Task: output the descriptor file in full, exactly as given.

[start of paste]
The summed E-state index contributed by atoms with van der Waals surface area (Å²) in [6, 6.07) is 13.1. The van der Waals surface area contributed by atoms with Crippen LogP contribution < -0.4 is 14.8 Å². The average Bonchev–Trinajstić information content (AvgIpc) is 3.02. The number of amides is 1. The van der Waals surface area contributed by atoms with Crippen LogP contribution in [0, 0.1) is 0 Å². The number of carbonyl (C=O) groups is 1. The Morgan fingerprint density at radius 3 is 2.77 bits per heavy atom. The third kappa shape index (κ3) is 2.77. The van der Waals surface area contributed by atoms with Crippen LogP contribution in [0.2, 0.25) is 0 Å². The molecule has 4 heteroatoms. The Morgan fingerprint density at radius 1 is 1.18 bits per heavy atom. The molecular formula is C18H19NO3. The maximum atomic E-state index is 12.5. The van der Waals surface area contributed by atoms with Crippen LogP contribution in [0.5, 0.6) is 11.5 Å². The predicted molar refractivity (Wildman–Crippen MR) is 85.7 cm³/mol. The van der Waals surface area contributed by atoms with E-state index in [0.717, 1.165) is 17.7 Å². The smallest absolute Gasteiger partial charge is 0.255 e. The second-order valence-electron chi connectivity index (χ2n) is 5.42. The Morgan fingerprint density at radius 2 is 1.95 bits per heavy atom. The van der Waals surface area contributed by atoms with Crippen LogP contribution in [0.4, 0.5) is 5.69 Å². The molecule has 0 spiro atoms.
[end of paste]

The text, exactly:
The summed E-state index contributed by atoms with van der Waals surface area (Å²) in [6, 6.07) is 13.1. The van der Waals surface area contributed by atoms with Crippen LogP contribution < -0.4 is 14.8 Å². The average Bonchev–Trinajstić information content (AvgIpc) is 3.02. The number of amides is 1. The van der Waals surface area contributed by atoms with Crippen LogP contribution in [0, 0.1) is 0 Å². The number of carbonyl (C=O) groups is 1. The Morgan fingerprint density at radius 3 is 2.77 bits per heavy atom. The third kappa shape index (κ3) is 2.77. The van der Waals surface area contributed by atoms with Crippen LogP contribution in [0.2, 0.25) is 0 Å². The molecule has 4 heteroatoms. The Morgan fingerprint density at radius 1 is 1.18 bits per heavy atom. The molecular formula is C18H19NO3. The maximum atomic E-state index is 12.5. The van der Waals surface area contributed by atoms with Crippen LogP contribution in [0.5, 0.6) is 11.5 Å². The predicted molar refractivity (Wildman–Crippen MR) is 85.7 cm³/mol. The van der Waals surface area contributed by atoms with E-state index in [0.717, 1.165) is 17.7 Å². The smallest absolute Gasteiger partial charge is 0.255 e. The second-order valence-electron chi connectivity index (χ2n) is 5.42. The Morgan fingerprint density at radius 2 is 1.95 bits per heavy atom. The van der Waals surface area contributed by atoms with Crippen LogP contribution in [0.4, 0.5) is 5.69 Å². The molecule has 0 spiro atoms.